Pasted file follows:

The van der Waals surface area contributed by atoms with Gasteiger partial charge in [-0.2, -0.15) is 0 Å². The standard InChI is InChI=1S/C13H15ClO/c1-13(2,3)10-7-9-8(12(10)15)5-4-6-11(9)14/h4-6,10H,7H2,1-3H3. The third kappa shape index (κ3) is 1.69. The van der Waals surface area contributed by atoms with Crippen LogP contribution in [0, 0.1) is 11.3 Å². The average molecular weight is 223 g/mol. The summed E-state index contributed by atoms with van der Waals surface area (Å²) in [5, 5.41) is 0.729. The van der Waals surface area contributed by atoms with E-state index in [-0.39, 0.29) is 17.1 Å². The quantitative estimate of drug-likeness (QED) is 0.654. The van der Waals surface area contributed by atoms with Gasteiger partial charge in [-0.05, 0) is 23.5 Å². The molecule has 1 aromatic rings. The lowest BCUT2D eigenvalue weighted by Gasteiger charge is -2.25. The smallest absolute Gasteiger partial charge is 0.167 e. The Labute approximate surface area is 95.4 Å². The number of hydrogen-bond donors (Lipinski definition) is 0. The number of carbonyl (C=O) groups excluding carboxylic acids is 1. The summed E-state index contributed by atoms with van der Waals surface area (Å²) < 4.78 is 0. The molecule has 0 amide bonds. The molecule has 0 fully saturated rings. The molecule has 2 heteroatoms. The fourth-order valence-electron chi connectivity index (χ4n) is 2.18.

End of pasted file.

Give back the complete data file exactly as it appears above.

The van der Waals surface area contributed by atoms with Gasteiger partial charge in [-0.2, -0.15) is 0 Å². The standard InChI is InChI=1S/C13H15ClO/c1-13(2,3)10-7-9-8(12(10)15)5-4-6-11(9)14/h4-6,10H,7H2,1-3H3. The third kappa shape index (κ3) is 1.69. The van der Waals surface area contributed by atoms with Crippen LogP contribution in [0, 0.1) is 11.3 Å². The average molecular weight is 223 g/mol. The summed E-state index contributed by atoms with van der Waals surface area (Å²) in [5, 5.41) is 0.729. The van der Waals surface area contributed by atoms with E-state index in [-0.39, 0.29) is 17.1 Å². The quantitative estimate of drug-likeness (QED) is 0.654. The van der Waals surface area contributed by atoms with Gasteiger partial charge in [-0.05, 0) is 23.5 Å². The molecule has 1 aromatic rings. The lowest BCUT2D eigenvalue weighted by Gasteiger charge is -2.25. The smallest absolute Gasteiger partial charge is 0.167 e. The Labute approximate surface area is 95.4 Å². The number of hydrogen-bond donors (Lipinski definition) is 0. The number of carbonyl (C=O) groups excluding carboxylic acids is 1. The summed E-state index contributed by atoms with van der Waals surface area (Å²) < 4.78 is 0. The molecule has 0 amide bonds. The molecule has 0 fully saturated rings. The molecule has 2 heteroatoms. The fourth-order valence-electron chi connectivity index (χ4n) is 2.18.